Thursday, April 22, 2010
Admit our sun is common, a Milky Way twin
to a hundred million more. Even its end
ordinary, no stellar explosion, it will snap
hydrogen to helium then cool to a dense core.
You squint skyward, still wanting the corona
of a bright god, the unconquered sun that chose us
to spin around. But there is no need for tributes
of maize and falcon wings while we burn
the oil of light left epochs ago. You may ratify
the droughts and downpours, assign blame
for melting ice and rising seas, but I can count
more kinds of hammers than turtles;
we need instinct, not law. The dogs of Pompeii
howled for days, even snakes slithered
from Helice. In the Gallatin Range, the bears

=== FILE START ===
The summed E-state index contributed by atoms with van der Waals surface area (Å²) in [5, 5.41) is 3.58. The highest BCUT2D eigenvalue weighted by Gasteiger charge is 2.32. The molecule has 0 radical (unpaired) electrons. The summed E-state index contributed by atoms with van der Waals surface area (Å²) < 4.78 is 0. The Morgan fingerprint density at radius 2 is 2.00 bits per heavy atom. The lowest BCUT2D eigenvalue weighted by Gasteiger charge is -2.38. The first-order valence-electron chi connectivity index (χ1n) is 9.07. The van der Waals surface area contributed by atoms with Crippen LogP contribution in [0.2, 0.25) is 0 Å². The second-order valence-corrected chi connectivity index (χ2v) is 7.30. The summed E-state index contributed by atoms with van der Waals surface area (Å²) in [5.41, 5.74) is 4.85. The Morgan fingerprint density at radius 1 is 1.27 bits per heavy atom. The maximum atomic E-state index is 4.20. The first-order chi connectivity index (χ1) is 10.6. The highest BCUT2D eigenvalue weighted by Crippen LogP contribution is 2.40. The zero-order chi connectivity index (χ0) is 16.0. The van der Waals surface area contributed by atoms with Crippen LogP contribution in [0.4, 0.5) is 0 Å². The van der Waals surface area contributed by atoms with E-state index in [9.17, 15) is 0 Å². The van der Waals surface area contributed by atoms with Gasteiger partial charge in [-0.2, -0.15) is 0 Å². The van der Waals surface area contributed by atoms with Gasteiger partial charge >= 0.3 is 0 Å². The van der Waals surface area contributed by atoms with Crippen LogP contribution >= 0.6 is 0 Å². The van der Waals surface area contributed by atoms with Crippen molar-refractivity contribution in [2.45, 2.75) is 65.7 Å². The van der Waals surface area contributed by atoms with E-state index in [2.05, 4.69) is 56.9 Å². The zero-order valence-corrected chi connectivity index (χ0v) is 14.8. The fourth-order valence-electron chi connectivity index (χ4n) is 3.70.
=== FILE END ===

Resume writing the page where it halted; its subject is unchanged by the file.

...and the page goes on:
left the forest. At night, a slice of mountain shook
down, sleepers drowned in their beds, soaked
in waves off the lake. When the ground stilled
the bears returned, covered with mud. Hush.
Listen to our internal combustion rumble.
There is more elegance in turning photon
to electron to motion. Let us trade the old sun
for the new one, sustain ourselves, wet and green,
within this delicate spindle of axis and orbit.
Robin Beth Schaer is the recipient of fellowships from the Saltonstall Foundation and the Virginia Center for the Creative Arts. Her work has appeared in Denver Quarterly, Barrow Street, and Washington Square, among others, and recordings of her poems are featured on From the Fishouse. She lives in New York City and works at the Academy of American Poets.
Originally posted on April 22, 2009
Posted by Arielle Greenberg & Rachel Zucker at 1:40 PM